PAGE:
Stuck for a romantic science gift? You’ll have to be fast

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If you’re very quick you can make your own rain­bow roses, or other flowers. You’ll need a white rose, some food col­our­ing, a knife to split a stem and some time. +Anne Osterrieder has the details at AoB Blog.

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Roses are red — but they don’t need to be, if you know how to use food dyes and Fibonacci
Valentine’s Day is here and unless you share the cyn­ics’ view that this is a hol­i­day inven­ted by the flower industry, you might set off to buy a bunch of flowers for your other half on the day. Nex.…..

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The environmental cost of light pollution

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On my to-read list today is Light Pollution of the Mountain Areas in Poland by Ściężor, Kubala and Kaszowski. A quick skim sug­gests it’s about the mech­an­ics of meas­ur­ing light pol­lu­tion in Poland, but the ref­er­ences look like they could make the prob­lem more inter­est­ing. It’s not just about astro­nomy, there are meas­ur­able bio­lo­gical impacts from arti­fi­cial lighting.

It’ll be dif­fi­cult to see if there’s a sim­ilar prob­lem in the UK, because so much of it is well-lit. That means bio­lo­gical dam­age is the new nor­mal and there­fore not a prob­lem. Elsewhere this prob­lem is called the Shifting Baseline. http://​www​.ted​.com/​t​a​l​k​s​/​d​a​n​i​e​l​_​p​a​u​l​y​_​t​h​e​_​o​c​e​a​n​_​s​_​s​h​i​f​t​i​n​g​_​b​a​s​e​l​i​n​e​.​h​tml

See also: http://articles.adsabs.harvard.edu//full/seri/JBAA./0104//0000313.000.html

#twt   #astro­nomy   #LightPollution  

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Light Pollution of the Mountain Areas in Poland / Zanieczyszczenie Świetlne W Obszarach Górskich W Polsce : Archives of Environmental Protection
Abstract. The exist­ence of extens­ive records for the impact of night sky bright­ness on the anim­als’ beha­vior in their nat­ural envir­on­ment shows the need to invest­ig­ate the level of arti­fi­cially induce…

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The Ionia Sanction by Gary Corby

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The Ionia Sanction is a sequel to The Pericles Commission. It fea­tures Nicolaos, the young Athenian who has inven­ted the job of agent in order to learn polit­ics to avoid becom­ing a sculptor like his father.

I liked The Pericles Commission and the only quibble I had was that Athens wasn’t as grim in Gary Corby’s book as I thought it might be. That’s no bad thing because I thought the ancient world could be an unpleas­ant place. Pretty much as unpleas­ant as in The Ionia Sanction, which is slightly darker and more viol­ent than the first book.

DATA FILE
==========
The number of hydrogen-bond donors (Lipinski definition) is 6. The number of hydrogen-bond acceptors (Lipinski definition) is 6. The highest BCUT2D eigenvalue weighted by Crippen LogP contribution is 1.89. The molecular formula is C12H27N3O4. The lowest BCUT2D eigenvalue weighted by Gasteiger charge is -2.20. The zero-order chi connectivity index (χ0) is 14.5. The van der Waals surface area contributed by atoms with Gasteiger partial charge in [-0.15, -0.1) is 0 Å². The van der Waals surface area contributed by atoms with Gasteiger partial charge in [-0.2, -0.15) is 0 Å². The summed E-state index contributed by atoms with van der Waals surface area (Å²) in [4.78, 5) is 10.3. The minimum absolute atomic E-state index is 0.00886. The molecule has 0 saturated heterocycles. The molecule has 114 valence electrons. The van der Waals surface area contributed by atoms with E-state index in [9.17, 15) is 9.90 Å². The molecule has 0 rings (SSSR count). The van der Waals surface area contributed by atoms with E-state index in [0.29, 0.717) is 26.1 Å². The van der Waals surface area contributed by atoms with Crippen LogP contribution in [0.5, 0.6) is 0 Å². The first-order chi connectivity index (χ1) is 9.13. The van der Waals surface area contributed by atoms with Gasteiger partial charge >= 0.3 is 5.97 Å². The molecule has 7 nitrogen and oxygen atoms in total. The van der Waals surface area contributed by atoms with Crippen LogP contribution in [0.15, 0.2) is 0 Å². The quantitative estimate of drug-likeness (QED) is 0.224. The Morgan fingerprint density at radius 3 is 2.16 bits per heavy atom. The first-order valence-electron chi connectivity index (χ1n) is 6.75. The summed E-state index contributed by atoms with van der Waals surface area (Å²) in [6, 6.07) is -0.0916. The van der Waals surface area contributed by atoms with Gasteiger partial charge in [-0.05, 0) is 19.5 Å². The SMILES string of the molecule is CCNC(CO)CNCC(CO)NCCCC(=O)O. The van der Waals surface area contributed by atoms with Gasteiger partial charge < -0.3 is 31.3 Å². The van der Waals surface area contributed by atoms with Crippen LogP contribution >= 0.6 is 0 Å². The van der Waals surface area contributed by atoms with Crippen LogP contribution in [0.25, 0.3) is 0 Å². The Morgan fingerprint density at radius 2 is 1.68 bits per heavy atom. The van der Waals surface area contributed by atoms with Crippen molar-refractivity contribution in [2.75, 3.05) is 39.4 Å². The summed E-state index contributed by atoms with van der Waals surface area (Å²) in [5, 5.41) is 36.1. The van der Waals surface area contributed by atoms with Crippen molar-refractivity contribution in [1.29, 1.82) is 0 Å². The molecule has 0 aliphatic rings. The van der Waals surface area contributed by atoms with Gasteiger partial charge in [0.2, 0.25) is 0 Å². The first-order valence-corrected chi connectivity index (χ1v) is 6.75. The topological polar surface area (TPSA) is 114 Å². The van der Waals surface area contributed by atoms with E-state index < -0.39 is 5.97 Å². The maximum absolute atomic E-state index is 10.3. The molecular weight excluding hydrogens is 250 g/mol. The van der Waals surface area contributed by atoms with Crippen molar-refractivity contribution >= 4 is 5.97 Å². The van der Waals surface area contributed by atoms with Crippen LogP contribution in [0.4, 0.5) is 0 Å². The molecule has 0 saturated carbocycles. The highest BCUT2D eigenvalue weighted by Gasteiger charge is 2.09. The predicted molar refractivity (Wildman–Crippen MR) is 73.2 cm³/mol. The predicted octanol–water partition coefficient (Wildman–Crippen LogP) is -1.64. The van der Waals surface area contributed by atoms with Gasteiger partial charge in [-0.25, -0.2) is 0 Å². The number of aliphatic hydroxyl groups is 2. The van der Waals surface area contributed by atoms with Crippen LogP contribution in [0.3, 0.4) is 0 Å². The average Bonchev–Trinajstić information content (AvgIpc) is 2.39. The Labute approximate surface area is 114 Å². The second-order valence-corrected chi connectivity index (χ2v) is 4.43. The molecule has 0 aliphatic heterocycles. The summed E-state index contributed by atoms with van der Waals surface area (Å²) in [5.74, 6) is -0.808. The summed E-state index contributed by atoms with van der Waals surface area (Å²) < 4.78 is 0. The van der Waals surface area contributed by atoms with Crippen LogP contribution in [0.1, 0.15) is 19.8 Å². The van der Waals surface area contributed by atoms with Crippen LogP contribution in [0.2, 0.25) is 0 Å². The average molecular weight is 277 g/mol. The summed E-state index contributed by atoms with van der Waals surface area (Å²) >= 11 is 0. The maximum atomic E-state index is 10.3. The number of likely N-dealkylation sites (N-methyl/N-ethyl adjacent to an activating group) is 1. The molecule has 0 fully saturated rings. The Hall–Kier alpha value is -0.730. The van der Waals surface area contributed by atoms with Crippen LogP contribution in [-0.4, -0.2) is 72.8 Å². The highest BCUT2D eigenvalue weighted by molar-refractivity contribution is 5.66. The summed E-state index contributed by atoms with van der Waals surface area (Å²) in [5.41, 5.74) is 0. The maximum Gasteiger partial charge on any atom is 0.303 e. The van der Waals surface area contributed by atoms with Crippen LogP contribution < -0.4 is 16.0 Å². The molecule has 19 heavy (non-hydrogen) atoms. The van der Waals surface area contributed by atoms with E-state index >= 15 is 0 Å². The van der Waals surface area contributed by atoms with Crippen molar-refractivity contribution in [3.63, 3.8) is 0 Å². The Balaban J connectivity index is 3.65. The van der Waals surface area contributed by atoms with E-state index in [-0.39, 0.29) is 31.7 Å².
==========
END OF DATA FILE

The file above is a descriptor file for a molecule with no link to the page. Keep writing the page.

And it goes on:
The book opens with the appar­ent sui­cide of Thorion, a prox­enos. A prox­enos was someone who would help with the interests of a for­eign city. Thorion was an Athenian cit­izen with con­nec­tions to Ephesus, so when his sui­cide note sug­gests he’s com­mit­ted treason Pericles decides someone needs to find out what has happened. He sends Nicolaos to invest­ig­ate. It quickly becomes clear Thorion was murdered, and events lead to Nicolaos leav­ing the safety of Athens and trav­el­ling to Ionia, inside the Persian empire.

Like the first book, The Ionia Sanction is based around a his­tor­ical fact. In this case it’s the life of Themistocles. Themistocles was the gen­eral respons­ible for the defeat of the Persians at Salamis. However, Themistocles was not a mod­est man and with some Spartan help he was framed for treason and ostra­cised. To flee to safety Themistocles sur­rendered him­self to the Persian king and became sat­rap of Magnesia, on the coast of what is now Turkey.

The text runs smoothly. The only jar­ring note for me is that these are edited for the American mar­ket. It means Themistocles talks about assholes, which looks odd. Assholes fea­ture in a sec­tion of the book due to a method of exe­cu­tion that uses a sharp wooden stake, tip­toes and a slow death through exhaus­tion. Gary Corby also had to find a sexual vice that a man had that could be used for black­mail. This man was an ancient Greek, so a small round of applause is due for find­ing one.

A com­mon prob­lem for any book like this is that there were some things known in ancient Greece that the reader doesn’t know. How do you get this inform­a­tion in? Fantasy authors have that well-used standby “As you know your father, the king…” before launch­ing on five pages of expos­i­tion. Here the source of know­ledge is Diotima, the (ex)girlfriend of Nicolaos who left for Ephesus a few months before and a female slave, Asia. It’s not stretch­ing cred­ib­il­ity for Nicolaos to know very little about the Persian empire, so it works without the sound of nar­rat­ive gears crunching.

Fortunately the amount of expos­i­tion needed wasn’t too much. The book is a story, not a his­tory les­son. As a story it works. Not everything was obvi­ous, I didn’t work out any of the murders before they were revealed, but there was noth­ing that seemed too contrived.